VietLead, a local social justice nonprofit, was one of the recipients of the Asian Mosaic Fund's crowdsourced grants

When Philadelphia released its list of city-sponsored COVID-19 relief grant recipients, the breakdown laid bare what a lot of organizers in the Asian American/Pacific Islander community already knew:

Traditional funders often fail to support nonprofits that serve Asian ethnic groups.

“These are lived experiences,” said Jingyao Yu, a board member at local aid nonprofit Asian Mosaic Fund, about the disparity. Seeing it in print from an official source was validating, she said. “It’s great, but it’s kind of demoralizing that our lived experiences aren’t valued.”

According to the city’s report — or $405k out of $17 million in grants were awarded to organizations that are led by or serve the local AAPI community. That’s about 2.3%, for a population that makes up about 8% of the city’s residents. The money came via donations to the PHL COVID-19 Fund, set up in mid-March by the Kenney administration and administered by the Philadelphia Foundation and United Way.

To fill the funding gap, the Asian Mosaic Fund (AMF) joined forces with the Philly chapter of Asian Americans/Pacific Islanders in Philanthropy, or AAPIP, and raised their own money.

In recent years, AMF has raised about $15k annually to distribute as three microgrants, Yu said. In the months following the pandemic, the group more than doubled its fundraising and tripled its grant giving, using crowdsourcing to pull in more than $40k, that went out as nine different awards.

The COVID-19 crisis exposed many existing deficiencies, including healthcare disparities, government resource inadequacy and the unequal distribution of wealth. Its disparate effects on Black Americans, and that group’s inability to secure traditional resources, has been well documented. Less explored has been the pandemic’s impact on other groups of color, including the AAPI community.

Yu said she’s familiar with how “philanthropy and funding pits community nonprofits against each other, particularly communities of color. Funders identify their one token Asian org they’ll fund,” she said.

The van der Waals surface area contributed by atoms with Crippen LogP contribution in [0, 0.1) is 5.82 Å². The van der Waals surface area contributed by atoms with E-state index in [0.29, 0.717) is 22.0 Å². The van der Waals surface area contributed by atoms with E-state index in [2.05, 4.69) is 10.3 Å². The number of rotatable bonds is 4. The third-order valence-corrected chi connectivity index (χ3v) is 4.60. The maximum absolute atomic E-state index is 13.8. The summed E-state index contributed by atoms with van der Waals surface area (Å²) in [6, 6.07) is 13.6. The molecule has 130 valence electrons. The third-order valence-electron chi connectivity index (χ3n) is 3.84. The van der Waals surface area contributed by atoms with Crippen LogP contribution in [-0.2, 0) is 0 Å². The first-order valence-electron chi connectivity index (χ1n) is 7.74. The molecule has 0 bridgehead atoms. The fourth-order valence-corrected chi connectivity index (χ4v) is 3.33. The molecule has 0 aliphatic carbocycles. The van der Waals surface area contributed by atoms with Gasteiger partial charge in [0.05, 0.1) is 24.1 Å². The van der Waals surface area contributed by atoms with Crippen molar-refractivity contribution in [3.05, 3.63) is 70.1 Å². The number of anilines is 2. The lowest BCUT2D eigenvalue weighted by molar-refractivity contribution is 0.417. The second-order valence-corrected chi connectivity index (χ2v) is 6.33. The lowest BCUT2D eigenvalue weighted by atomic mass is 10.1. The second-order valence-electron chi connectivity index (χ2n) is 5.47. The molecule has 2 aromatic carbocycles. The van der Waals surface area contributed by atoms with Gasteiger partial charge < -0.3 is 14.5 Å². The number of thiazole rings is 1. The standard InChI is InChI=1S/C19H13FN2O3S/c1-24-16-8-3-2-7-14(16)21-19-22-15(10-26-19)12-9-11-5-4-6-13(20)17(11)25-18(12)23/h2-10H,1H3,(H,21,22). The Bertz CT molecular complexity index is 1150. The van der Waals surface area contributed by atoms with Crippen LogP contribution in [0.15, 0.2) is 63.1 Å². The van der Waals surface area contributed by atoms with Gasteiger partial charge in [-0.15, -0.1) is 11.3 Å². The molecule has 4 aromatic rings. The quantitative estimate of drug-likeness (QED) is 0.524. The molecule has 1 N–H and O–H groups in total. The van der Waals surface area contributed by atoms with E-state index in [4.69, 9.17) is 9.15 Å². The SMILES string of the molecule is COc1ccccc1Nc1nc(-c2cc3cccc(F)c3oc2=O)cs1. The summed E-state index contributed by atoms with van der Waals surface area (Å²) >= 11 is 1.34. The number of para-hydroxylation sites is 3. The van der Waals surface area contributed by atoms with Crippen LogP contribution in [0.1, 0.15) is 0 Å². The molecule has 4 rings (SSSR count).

A Philanthropic Initiative for Racial Equity report managing philanthropic giving between 2005 and 2014 found organizations of color vying for no more than 8.5% of American foundation dollars. AAPI groups specifically receive less than 1% of all giving dollars, despite comprising 6% of the U.S. population.

Crowdsourced philanthropy, with funding distributed by peers

Through AMF’s COVID-19 fund, which they call a giving circle, AAPI organizers are taking back their power.

AMF organized an ad hoc committee of volunteer organizers made up of AAPI nonprofits and community members to help decide which organizations receive what amount of the $40k raised.

James Liou of AAPIP was on the committee, and said the democratization of the distribution process separates the giving circle fund from traditional funding sources. Usually, foundations divvy up funds based on suggestions made by their boards, and “AAPI are many times not present, literally, in the data.”

Yu became emotional talking about one exchange where a member of the committee was also a staffer at a grant recipient organization. After hearing how other local nonprofits were suffering, the committee member asked to decrease the amount of his own grant.

The nontraditional distribution process also let AMF dedicate 25% of their funds to the Philadelphia Black Giving Circle.

“When the murder of George Floyd happened, we came together… recognizing that Black justice means more than just Black justice,” Yu said, “and the impact that it has on immigrant communities on the AAPI communities, and other BIPOC communities.”

The giving circle committee has awarded grants up to $5k to groups including Cambodian American Girls Empowering (Cage), VietLead and the Woori Center, a Korean American civic engagement-focused initiative that launched in 2018, and others.

The Woori Center was awarded a $3k grant, which will be used to further the organization’s GOTV efforts catered to Korean Americans. Mel Lee heads the Woori Center and said this year they’ve been able to raise more money than they did in 2019.

Still, it’s been her experience that the organization lacks access to traditional funding.

“We are a new organization, so that’s one area where the difficulties come from,” Lee said, adding that it’s hard to get support for the work they do outside of Philadelphia, in nearby Montgomery County.

Dong Yoon Kim also of the Woori Center echoed sentiments from Yu and Liou.

“The resources that are available are being spread out too thin,” Kim said. “And I think that’s why the efforts of the Asian Mosaic Fund is really critical to meet that demand.”

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Layla A. Jones

Layla A. Jones (she/her) was a general assignment reporter for Billy Penn from 2019 to 2021. Her work has helped underserved community organizations, earned free repairs for property owners who sustained...